Individual countries have also introduced measures to minimise effects of tourists. Chile requires all captains of ships that go to Antarctica to attend a month-long school in Antarctic navigation. New Zealand sends a government representative on all ships visiting the Ross Dependency to supervise visits to the historic huts and Scott Base and to observe how well the provisions of the treaty and protocol are adhered to.

Even with reduced impact per visitor, the increasing number of visitors could still have a considerable effect on the environment. Monitoring of impacts at specific sites can be used to determine whether tourists should be allowed to continue to visit a particular area. Although visits are usually short, they are concentrated into a small number of landing sites and have the potential to destroy parts of a unique environment and to jeopardize scientific research.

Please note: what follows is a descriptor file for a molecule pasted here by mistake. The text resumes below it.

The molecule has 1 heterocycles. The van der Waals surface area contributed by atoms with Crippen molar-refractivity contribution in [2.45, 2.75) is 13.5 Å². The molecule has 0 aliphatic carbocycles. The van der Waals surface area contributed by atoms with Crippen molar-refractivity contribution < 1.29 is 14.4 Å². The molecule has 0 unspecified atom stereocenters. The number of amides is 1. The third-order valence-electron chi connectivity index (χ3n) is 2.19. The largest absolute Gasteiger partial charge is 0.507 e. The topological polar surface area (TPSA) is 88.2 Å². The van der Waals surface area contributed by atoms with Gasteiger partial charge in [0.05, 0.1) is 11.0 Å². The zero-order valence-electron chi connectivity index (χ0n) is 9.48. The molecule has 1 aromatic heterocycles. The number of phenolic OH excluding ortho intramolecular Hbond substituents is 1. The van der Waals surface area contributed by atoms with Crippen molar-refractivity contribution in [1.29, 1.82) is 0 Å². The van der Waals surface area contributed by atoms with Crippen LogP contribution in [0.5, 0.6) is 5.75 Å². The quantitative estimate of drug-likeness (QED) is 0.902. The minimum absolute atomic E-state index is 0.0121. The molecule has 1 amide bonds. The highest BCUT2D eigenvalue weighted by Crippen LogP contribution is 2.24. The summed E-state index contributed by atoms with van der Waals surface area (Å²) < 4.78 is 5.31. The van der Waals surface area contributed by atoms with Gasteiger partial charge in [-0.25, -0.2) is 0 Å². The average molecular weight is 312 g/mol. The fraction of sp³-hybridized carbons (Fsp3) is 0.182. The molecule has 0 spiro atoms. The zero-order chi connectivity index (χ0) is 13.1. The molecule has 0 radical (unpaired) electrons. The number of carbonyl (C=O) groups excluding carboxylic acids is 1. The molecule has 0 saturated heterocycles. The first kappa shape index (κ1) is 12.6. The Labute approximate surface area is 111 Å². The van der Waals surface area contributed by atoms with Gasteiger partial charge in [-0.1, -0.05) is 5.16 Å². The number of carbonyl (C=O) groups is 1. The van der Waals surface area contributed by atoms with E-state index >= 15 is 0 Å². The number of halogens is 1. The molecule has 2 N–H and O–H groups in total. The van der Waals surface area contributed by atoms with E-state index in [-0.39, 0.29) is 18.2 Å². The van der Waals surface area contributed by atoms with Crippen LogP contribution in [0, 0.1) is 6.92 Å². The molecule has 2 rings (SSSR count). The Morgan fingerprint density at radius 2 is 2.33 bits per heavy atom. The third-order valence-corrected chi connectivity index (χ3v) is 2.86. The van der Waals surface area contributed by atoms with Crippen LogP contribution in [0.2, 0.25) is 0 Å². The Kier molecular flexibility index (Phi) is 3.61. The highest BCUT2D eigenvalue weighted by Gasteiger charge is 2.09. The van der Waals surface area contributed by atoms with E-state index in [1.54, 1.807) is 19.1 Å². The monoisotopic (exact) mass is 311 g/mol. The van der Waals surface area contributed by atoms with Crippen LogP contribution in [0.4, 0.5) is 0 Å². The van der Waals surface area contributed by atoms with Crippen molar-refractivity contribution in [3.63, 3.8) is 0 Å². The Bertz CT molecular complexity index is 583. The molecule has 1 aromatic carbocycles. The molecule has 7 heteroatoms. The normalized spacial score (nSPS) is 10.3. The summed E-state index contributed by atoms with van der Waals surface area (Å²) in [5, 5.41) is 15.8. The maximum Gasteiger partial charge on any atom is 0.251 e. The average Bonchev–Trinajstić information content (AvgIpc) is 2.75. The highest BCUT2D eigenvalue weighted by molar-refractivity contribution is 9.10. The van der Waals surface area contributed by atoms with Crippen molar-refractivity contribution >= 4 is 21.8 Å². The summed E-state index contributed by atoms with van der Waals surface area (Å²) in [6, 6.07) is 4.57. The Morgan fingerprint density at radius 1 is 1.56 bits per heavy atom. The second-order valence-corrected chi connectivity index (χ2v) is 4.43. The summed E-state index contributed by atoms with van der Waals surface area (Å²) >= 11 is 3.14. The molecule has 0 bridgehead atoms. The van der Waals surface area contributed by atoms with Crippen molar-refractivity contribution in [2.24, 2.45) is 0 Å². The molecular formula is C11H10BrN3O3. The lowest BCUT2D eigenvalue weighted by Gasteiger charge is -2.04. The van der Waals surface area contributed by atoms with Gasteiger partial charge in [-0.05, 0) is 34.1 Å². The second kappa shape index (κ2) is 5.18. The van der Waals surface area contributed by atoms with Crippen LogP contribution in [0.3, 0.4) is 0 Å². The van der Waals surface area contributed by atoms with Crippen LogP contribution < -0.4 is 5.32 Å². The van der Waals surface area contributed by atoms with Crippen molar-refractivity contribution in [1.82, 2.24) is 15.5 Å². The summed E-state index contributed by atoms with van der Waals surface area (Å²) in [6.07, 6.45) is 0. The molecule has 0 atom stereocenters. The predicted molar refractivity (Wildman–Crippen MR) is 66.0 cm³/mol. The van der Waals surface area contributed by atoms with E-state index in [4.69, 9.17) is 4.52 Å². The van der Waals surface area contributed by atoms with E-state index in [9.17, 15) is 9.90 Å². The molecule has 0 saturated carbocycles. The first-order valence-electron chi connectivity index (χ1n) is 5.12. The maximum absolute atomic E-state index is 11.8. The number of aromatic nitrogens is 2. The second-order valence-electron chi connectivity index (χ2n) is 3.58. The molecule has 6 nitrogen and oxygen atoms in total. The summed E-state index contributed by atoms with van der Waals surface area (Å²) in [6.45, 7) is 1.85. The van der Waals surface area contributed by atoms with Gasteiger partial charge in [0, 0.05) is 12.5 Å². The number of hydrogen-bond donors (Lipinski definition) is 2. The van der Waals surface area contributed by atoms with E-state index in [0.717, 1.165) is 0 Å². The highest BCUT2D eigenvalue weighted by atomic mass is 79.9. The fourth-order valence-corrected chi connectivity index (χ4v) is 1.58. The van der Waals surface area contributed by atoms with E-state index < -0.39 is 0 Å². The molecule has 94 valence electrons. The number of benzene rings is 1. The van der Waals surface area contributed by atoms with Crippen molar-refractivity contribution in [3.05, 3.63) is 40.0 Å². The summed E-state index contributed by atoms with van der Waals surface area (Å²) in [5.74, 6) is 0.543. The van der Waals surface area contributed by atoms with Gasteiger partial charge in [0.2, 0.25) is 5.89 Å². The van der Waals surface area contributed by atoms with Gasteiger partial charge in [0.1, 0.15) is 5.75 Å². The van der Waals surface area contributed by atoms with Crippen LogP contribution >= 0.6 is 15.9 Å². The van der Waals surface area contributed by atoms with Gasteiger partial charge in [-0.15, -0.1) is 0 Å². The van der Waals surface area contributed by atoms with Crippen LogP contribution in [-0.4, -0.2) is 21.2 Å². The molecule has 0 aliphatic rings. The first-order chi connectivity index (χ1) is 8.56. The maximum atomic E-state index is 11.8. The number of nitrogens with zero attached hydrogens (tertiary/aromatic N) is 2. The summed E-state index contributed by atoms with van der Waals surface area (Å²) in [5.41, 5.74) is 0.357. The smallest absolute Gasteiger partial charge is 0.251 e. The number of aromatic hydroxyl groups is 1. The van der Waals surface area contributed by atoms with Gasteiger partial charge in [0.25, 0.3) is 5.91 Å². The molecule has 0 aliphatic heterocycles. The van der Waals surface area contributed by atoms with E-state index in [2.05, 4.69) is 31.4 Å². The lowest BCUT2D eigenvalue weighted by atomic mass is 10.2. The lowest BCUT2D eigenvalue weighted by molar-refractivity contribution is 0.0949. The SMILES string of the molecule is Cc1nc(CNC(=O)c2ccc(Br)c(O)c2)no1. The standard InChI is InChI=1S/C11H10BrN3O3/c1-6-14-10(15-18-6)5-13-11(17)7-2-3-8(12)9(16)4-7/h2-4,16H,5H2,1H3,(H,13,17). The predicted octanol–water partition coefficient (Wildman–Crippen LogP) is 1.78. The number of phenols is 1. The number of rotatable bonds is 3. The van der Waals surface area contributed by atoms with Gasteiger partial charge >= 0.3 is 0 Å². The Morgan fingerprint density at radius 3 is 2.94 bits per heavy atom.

See also


  1. ^ Trewby page 188
  2. ^ Rubin page 338
  3. ^ Trewby page 188
  4. ^ Hart, Ian B. (2006). Whaling in the Falkland Islands dependencies 1904-1931 : a history of shore and bay-based whaling in the Antarctic. Newton St. Margarets, Herefordshire: Pequena. pp. 220–1, 343.  
  5. ^ Trewby page 187
  6. ^ Hickson page 165
  7. ^ Macfarlane pp 155-156
  8. ^ Trewby page 187
  9. ^ Rubin page 81

Antarctica (2nd edition). Readers Digest. 1990. Explore Antarctica. L. Crossley. 1995. Cambridge University Press. State of the Ice. Greenpeace. 1994. (last 3 were for Regulations)


Yachting references

  • The Antarctic Pilot (2004) by Hydrographer of the Navy, Britain.
  • Sailing Directions (Planning Guide & Enroute) for Antarctica (2007) by US National Imagery and Mapping Agency.
  • Poncet, Sally & Jerome (2007) [1991]. Southern Ocean Cruising. Environmental Research and Assessment.  Publishers website

External links

  • Website of IAATO (International Association of Antarctica Tour Operators)
  • Antarctic Treaty Secretariat website
  • from Antarctica New Zealand websitePrivate Visits
  • Antarctica Flights